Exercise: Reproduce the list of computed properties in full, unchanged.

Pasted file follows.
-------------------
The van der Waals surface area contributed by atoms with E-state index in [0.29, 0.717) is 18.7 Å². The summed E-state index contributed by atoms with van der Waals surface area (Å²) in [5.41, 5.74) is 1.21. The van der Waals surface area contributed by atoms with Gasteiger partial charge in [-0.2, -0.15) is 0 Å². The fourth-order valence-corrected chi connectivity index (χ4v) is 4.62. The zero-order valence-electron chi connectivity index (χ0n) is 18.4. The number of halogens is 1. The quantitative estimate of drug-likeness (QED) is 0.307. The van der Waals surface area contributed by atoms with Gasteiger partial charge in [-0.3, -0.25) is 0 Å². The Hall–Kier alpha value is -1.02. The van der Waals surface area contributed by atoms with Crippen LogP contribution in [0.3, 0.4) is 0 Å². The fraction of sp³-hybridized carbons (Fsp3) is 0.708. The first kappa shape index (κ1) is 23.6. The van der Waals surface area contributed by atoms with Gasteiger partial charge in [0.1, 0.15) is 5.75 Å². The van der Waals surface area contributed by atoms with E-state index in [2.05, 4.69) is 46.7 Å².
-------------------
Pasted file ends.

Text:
The van der Waals surface area contributed by atoms with E-state index in [0.29, 0.717) is 18.7 Å². The summed E-state index contributed by atoms with van der Waals surface area (Å²) in [5.41, 5.74) is 1.21. The van der Waals surface area contributed by atoms with Gasteiger partial charge in [-0.2, -0.15) is 0 Å². The fourth-order valence-corrected chi connectivity index (χ4v) is 4.62. The zero-order valence-electron chi connectivity index (χ0n) is 18.4. The number of halogens is 1. The quantitative estimate of drug-likeness (QED) is 0.307. The van der Waals surface area contributed by atoms with Gasteiger partial charge in [-0.3, -0.25) is 0 Å². The Hall–Kier alpha value is -1.02. The van der Waals surface area contributed by atoms with Crippen LogP contribution in [0.3, 0.4) is 0 Å². The fraction of sp³-hybridized carbons (Fsp3) is 0.708. The first kappa shape index (κ1) is 23.6. The van der Waals surface area contributed by atoms with Gasteiger partial charge in [0.1, 0.15) is 5.75 Å². The van der Waals surface area contributed by atoms with E-state index in [2.05, 4.69) is 46.7 Å².